*CB grades can and will change as more information comes in from Pro Day workouts, Wonderlic test results leaked, etc. We will update info as it becomes available. 

First off, I don’t know if Minkah Fitzpatrick should be classified as a CB or a SAF. I LIKE him at either spot, but I don’t LOVE him at either spot.

Fitzpatrick feels like a guy who is a very solid college DB that has been whipped up into ‘the greatest’ because he plays for Alabama. He’s like a ‘7’ (out of 10) being discussed/promoted as a 9–10. It happens all the time with Alabama players. Everyone in football has already penciled him in as ‘great’, so you can’t have an opposing view…but I’m going to lay out the case for concerns.

Fitzpatrick has a lot going for him. He has top tier speed (4.46) among DBs. He’s a quality person…winning several awards for his off-the-field work in the community, etc., and he was a team captain as a junior. He has good size at 6′0″/204. He played at Alabama, so he has had great coaching. Plenty of positives.

However… 6′0″/204 and running a 4.46 – there are plenty of prospects that are around that big and run that fast and faster. It’s good…it’s nothing ‘special’. Where concern seeps in…or just ‘lack of specialness’ is in his other measurables – 14 bench reps, 33″ vertical, 10′1″ broad…those are all very average to below average numbers. He skipped the agility drills at the Combine and his Pro Day, which worries me a bit. Athletically, he’s ‘good’…definitely not ‘great’.

Instantly, Fitzpatrick defenders will dismiss this with ‘analytics is for nerds’ and talk about the tape, and how great a player he is. To me, that’s the biggest issue with Fitzpatrick…the tape is dull/mediocre, and in the spots where it’s exciting at all – it’s flashy plays anyone could have cashed in on. I’ll explain…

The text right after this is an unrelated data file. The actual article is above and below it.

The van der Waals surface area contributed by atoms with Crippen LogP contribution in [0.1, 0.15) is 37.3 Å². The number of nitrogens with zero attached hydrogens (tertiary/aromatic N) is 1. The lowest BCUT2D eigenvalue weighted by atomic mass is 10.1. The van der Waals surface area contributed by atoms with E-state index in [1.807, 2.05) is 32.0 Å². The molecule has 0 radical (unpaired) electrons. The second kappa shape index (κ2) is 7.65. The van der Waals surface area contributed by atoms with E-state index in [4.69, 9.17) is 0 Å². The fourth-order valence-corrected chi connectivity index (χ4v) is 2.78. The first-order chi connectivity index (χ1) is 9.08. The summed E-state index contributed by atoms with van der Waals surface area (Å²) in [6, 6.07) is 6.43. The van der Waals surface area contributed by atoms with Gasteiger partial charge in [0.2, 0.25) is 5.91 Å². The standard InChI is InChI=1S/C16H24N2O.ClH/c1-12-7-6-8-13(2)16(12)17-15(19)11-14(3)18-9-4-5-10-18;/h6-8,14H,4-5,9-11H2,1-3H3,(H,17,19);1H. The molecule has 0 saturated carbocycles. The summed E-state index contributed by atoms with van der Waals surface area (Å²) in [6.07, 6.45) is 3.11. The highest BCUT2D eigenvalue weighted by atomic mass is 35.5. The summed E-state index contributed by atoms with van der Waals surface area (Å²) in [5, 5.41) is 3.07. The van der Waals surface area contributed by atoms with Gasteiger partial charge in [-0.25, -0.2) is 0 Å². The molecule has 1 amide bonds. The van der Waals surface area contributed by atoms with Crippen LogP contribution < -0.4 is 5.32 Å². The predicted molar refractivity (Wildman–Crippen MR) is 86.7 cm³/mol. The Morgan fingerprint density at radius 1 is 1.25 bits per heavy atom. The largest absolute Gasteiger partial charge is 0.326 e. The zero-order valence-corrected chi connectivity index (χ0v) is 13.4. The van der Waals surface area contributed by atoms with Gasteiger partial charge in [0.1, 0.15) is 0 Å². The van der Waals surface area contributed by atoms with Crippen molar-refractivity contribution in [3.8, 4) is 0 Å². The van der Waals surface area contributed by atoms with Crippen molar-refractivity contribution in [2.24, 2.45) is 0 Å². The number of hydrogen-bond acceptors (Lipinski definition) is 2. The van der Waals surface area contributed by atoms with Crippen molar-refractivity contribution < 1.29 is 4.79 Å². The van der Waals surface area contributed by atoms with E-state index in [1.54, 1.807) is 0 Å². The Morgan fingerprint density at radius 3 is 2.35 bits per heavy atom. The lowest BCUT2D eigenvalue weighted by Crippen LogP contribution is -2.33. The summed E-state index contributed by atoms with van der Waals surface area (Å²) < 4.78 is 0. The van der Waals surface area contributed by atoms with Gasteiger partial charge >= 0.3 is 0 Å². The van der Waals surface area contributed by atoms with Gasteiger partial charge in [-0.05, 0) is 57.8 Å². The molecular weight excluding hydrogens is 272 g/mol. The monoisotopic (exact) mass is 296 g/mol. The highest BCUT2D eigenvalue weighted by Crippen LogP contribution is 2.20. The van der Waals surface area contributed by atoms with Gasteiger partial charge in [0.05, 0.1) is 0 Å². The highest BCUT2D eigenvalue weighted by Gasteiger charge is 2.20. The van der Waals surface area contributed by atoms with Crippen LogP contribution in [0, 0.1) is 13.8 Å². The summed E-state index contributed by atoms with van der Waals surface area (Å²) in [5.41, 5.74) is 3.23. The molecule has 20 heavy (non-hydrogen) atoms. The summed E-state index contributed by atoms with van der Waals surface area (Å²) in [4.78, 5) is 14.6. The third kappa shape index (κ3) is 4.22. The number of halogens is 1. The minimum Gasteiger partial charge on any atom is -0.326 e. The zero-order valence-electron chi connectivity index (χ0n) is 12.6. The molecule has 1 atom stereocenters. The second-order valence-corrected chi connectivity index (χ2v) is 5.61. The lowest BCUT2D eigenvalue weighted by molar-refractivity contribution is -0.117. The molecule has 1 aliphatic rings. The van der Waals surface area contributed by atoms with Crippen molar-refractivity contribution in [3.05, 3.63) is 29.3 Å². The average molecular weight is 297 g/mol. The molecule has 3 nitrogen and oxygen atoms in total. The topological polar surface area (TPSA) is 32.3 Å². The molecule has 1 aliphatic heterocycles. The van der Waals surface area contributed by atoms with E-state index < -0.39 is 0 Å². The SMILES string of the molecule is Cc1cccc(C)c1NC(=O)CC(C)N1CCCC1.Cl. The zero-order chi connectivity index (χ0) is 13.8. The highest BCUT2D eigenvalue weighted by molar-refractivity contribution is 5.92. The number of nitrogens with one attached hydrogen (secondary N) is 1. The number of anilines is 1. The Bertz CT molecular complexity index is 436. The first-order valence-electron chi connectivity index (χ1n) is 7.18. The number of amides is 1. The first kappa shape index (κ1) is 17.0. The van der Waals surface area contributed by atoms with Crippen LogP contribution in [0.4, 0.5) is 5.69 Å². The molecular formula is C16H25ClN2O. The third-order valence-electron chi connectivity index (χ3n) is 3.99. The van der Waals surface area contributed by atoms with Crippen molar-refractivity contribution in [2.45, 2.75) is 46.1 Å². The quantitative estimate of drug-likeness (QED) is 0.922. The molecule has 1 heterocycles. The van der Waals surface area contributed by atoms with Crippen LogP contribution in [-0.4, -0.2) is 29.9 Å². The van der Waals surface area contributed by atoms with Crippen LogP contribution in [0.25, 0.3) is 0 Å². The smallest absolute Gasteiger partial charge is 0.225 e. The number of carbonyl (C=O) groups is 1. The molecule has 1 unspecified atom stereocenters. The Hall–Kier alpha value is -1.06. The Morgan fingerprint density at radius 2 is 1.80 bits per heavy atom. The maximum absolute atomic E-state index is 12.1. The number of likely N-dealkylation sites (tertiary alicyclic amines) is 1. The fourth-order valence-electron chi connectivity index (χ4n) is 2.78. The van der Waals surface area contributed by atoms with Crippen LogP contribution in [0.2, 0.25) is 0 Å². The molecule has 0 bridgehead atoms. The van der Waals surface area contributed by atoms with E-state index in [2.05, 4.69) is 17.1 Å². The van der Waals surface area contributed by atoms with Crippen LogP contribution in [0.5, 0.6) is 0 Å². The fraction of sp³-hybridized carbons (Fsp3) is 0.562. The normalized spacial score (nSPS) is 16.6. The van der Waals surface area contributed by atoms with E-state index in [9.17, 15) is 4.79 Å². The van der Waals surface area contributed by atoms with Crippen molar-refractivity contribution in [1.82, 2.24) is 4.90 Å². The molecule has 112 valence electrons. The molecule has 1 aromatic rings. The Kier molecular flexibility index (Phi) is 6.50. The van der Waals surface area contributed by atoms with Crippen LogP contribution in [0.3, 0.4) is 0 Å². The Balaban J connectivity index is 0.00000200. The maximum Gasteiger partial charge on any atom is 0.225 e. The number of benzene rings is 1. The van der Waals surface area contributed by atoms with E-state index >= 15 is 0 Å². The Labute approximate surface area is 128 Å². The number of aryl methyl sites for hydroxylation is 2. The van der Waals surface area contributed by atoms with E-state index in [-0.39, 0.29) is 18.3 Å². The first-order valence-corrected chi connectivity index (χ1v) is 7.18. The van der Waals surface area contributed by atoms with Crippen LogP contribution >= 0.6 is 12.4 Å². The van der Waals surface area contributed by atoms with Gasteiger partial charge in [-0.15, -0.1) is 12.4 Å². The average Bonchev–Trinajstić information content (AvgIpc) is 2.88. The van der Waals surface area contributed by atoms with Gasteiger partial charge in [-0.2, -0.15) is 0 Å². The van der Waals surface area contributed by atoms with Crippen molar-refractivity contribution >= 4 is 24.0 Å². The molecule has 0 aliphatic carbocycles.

First, I think the reason why people are essentially saying, “He’s called a DB…because it’s awesome that he could be a CB or he could be a safety!” is because he isn’t great at either, so no one knows what to do. They try to sell this versatility as ‘awesome’…so many options. But I think it’s a ‘tell’ of an issue (trying to judge him as high end)…the reason THEY don’t classify him as a safety or CB is because he didn’t shine at either spot. He wasn’t obvious in either role. People have been force-fed the narrative that Fitzpatrick is great, so then all the issues or inconsistencies are twisted into positives to support this story.

When I watch Fitzpatrick on tape, I see a guy with NFL speed allowed to roam all around a star-studded defense…and he’s just looking to make plays – splashy ones. He had the luxury of being a DB who could blitz the backfield at times. He had the luxury of sitting back in the secondary looking for picks – he plays with an all-star defense, so he’s allowed to gamble because it won’t hurt the team since he has other great players behind him AND the team is usually winning every game comfortably. He’s afforded the luxury of being a playmaker, and when he has that ‘moment’…it’s celebrated like he created it – he was just there. If he played on weaker teams, his same style would be critiqued as sloppy and/or not taking care of business.